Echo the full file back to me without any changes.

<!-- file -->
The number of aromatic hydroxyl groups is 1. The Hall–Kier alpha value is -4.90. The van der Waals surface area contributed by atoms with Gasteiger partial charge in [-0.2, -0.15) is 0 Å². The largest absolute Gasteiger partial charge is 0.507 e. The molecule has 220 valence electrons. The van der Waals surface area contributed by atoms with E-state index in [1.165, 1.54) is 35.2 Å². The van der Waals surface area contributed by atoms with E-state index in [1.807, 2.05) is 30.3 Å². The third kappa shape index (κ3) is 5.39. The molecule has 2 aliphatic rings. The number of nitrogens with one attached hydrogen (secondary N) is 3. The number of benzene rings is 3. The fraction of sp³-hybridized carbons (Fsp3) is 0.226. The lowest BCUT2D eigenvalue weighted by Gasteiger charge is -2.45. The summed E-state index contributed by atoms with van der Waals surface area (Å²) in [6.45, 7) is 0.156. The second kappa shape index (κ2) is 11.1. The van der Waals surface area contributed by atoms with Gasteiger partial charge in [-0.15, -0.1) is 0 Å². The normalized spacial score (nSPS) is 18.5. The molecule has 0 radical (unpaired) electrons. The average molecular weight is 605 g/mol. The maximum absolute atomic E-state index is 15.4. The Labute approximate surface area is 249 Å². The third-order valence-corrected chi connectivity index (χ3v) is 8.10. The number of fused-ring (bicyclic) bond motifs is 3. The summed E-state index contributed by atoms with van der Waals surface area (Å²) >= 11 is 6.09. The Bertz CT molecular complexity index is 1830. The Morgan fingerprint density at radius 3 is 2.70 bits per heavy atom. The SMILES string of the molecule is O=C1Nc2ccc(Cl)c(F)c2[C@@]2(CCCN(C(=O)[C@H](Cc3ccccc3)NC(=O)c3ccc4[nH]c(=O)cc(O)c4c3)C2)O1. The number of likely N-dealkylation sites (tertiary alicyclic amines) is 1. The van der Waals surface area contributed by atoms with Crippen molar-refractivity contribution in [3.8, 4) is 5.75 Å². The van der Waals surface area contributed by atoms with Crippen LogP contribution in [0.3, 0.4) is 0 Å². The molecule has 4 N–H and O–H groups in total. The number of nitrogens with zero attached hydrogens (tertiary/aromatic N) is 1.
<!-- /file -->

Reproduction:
The number of aromatic hydroxyl groups is 1. The Hall–Kier alpha value is -4.90. The van der Waals surface area contributed by atoms with Gasteiger partial charge in [-0.2, -0.15) is 0 Å². The largest absolute Gasteiger partial charge is 0.507 e. The molecule has 220 valence electrons. The van der Waals surface area contributed by atoms with E-state index in [1.165, 1.54) is 35.2 Å². The van der Waals surface area contributed by atoms with E-state index in [1.807, 2.05) is 30.3 Å². The third kappa shape index (κ3) is 5.39. The molecule has 2 aliphatic rings. The number of nitrogens with one attached hydrogen (secondary N) is 3. The number of benzene rings is 3. The fraction of sp³-hybridized carbons (Fsp3) is 0.226. The lowest BCUT2D eigenvalue weighted by Gasteiger charge is -2.45. The summed E-state index contributed by atoms with van der Waals surface area (Å²) in [6.45, 7) is 0.156. The second kappa shape index (κ2) is 11.1. The van der Waals surface area contributed by atoms with Gasteiger partial charge in [-0.15, -0.1) is 0 Å². The normalized spacial score (nSPS) is 18.5. The molecule has 0 radical (unpaired) electrons. The average molecular weight is 605 g/mol. The maximum absolute atomic E-state index is 15.4. The Labute approximate surface area is 249 Å². The third-order valence-corrected chi connectivity index (χ3v) is 8.10. The number of fused-ring (bicyclic) bond motifs is 3. The summed E-state index contributed by atoms with van der Waals surface area (Å²) >= 11 is 6.09. The Bertz CT molecular complexity index is 1830. The Morgan fingerprint density at radius 3 is 2.70 bits per heavy atom. The SMILES string of the molecule is O=C1Nc2ccc(Cl)c(F)c2[C@@]2(CCCN(C(=O)[C@H](Cc3ccccc3)NC(=O)c3ccc4[nH]c(=O)cc(O)c4c3)C2)O1. The number of likely N-dealkylation sites (tertiary alicyclic amines) is 1. The van der Waals surface area contributed by atoms with Crippen molar-refractivity contribution in [3.8, 4) is 5.75 Å². The van der Waals surface area contributed by atoms with Crippen LogP contribution in [0.3, 0.4) is 0 Å². The molecule has 4 N–H and O–H groups in total. The number of nitrogens with zero attached hydrogens (tertiary/aromatic N) is 1.